Dixie State University is undergoing drastic changes and will continue to develop a new campus layout in the future.
President Richard “Biff” Williams said there are some rather intriguing plans in the works for DSU in hopes to further help every Trailblazer achieve the ultimate goal of success.
One of the first matters of business DSU is facing is the need for more student housing to be available for students; therefore, the preparation for Campus View Suites phase three is underway.
“With more and more students on campus each year, we recognize the tremendous need for more student housing,” Williams said. “So, we are working on the plans and resources to build another housing facility.”
As DSU continues to grow with each passing year, more incoming college students are enticed to attend the university, ergo the expansion of housing units offered. Alongside these housing preparations, the campus will also be undergoing construction for new academic buildings.
“This year we will be requesting $59 million to build a new general classroom building that will feature 51 new classrooms and 93 new faculty offices,” Williams said.
Williams said DSU will also be expanding the campus grounds to Desert Color thanks to the Legislature’s $15 million contributions toward the expansion. One hundred and eighty acres had been purchased, and a master plan is in the works in order to decide the best use of the land.
“Being strategic about our growth will not only help our students, but it will also contribute to our rapidly-growing economy and overall community,” Williams said. “Population estimates predict this area will be the size of Pittsburg in less than 14 years. As a university, we have adopted a strategic plan that will allow us to contribute to this tremendous growth and be a vital factor in providing the workforce for this area.”
As southern Utah proceeds to grow, DSU will be growing alongside it to ensure the quality it has continually offered.
With all of the new features coming to campus, there will be some current ones that will be obsolete, starting as soon as next summer.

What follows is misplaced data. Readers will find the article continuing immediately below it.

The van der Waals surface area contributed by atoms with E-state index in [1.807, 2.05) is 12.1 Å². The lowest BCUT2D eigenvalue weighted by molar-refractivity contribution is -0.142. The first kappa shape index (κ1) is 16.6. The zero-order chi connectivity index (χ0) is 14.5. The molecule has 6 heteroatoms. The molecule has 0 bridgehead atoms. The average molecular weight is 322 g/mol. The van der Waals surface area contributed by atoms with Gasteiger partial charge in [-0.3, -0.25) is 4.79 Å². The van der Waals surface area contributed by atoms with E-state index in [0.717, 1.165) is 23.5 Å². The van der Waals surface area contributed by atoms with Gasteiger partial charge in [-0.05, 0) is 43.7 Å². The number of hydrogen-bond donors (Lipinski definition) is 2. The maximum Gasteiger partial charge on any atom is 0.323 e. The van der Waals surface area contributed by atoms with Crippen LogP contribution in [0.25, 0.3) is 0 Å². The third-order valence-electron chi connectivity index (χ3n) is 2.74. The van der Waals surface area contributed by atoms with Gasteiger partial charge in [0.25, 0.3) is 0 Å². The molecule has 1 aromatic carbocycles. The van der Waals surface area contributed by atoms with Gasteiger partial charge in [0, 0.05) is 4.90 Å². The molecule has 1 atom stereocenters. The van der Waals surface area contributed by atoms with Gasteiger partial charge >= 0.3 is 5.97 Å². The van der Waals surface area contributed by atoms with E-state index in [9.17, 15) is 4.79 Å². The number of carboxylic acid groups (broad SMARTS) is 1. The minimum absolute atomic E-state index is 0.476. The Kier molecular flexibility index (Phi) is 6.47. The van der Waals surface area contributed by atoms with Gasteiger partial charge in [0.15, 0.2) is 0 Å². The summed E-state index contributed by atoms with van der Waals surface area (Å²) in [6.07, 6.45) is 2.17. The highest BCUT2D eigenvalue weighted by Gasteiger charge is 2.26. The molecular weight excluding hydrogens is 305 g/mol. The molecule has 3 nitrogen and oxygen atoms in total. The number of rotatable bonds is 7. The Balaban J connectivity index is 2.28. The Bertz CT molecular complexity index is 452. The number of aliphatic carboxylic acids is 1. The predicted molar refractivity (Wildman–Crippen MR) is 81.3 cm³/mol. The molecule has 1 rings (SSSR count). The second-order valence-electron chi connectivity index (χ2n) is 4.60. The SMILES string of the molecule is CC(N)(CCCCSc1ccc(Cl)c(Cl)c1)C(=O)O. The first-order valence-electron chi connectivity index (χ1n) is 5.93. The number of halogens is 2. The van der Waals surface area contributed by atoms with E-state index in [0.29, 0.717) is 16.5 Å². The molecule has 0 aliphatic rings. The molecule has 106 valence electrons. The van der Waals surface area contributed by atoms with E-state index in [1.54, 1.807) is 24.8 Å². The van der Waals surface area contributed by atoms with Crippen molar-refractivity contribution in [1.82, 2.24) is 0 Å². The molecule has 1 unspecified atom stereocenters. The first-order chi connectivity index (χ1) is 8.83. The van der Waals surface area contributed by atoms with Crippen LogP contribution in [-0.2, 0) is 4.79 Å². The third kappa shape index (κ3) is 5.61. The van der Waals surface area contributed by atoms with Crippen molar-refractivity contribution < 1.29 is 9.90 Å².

“The WEDU building is scheduled to be demolished in summer 2022,” said Paul Morris, vice president of administrative affairs. “It will provide 150 new parking stalls.”
Morris also said the North Plaza will be one of the buildings being demolished, but this will not be happening until the new general classrooms building has been funded and built. The soonest this change may occur would be the fall semester of 2025.
When asked about the plans for the campus in the next five to 10 years, Morris said the Gardner Student Center needs to be expanded and remodeled. Morris also said DSU needs to build additional academic buildings and student housing not only for those students who are single but married as well.
Allie Vanlandingham, a freshman digital film major from Hurricane, said DSU is heading in a worthwhile direction in order to help the university expand.
“I think DSU is taking the correct steps in the right direction,” Vanlandingham said. “It will attract more students and it will help our school get the recognition that it should as a university.”
Vanlandingham said as the university continues to increase, perhaps adding more majors should be on the table for incoming and current students.
“I feel as though there are not as many majors offered at DSU as opposed to other universities,” Vanlandingham said. “I would personally love to see a wider variety as we continue on.”